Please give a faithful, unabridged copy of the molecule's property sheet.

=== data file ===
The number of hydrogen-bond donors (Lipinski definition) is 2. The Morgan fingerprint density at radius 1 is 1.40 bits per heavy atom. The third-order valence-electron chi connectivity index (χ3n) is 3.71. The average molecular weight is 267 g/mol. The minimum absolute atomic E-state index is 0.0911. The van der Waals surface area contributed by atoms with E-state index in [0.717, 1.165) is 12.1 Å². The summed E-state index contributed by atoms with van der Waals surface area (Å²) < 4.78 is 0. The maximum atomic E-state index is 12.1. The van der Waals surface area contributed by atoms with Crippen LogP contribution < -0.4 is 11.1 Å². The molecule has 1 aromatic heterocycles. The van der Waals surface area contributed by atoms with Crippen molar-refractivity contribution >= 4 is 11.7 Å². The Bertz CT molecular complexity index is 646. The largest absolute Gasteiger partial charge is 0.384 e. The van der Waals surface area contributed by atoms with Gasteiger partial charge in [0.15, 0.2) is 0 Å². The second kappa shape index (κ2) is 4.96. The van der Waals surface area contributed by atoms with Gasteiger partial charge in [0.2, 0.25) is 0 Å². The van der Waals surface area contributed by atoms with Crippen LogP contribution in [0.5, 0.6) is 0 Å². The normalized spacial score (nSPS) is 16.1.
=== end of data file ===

The number of hydrogen-bond donors (Lipinski definition) is 2. The Morgan fingerprint density at radius 1 is 1.40 bits per heavy atom. The third-order valence-electron chi connectivity index (χ3n) is 3.71. The average molecular weight is 267 g/mol. The minimum absolute atomic E-state index is 0.0911. The van der Waals surface area contributed by atoms with E-state index in [0.717, 1.165) is 12.1 Å². The summed E-state index contributed by atoms with van der Waals surface area (Å²) < 4.78 is 0. The maximum atomic E-state index is 12.1. The van der Waals surface area contributed by atoms with Crippen LogP contribution < -0.4 is 11.1 Å². The molecule has 1 aromatic heterocycles. The van der Waals surface area contributed by atoms with Crippen molar-refractivity contribution >= 4 is 11.7 Å². The Bertz CT molecular complexity index is 646. The largest absolute Gasteiger partial charge is 0.384 e. The van der Waals surface area contributed by atoms with Gasteiger partial charge in [0.15, 0.2) is 0 Å². The second kappa shape index (κ2) is 4.96. The van der Waals surface area contributed by atoms with Gasteiger partial charge in [0.2, 0.25) is 0 Å². The van der Waals surface area contributed by atoms with Crippen LogP contribution in [0.5, 0.6) is 0 Å². The normalized spacial score (nSPS) is 16.1.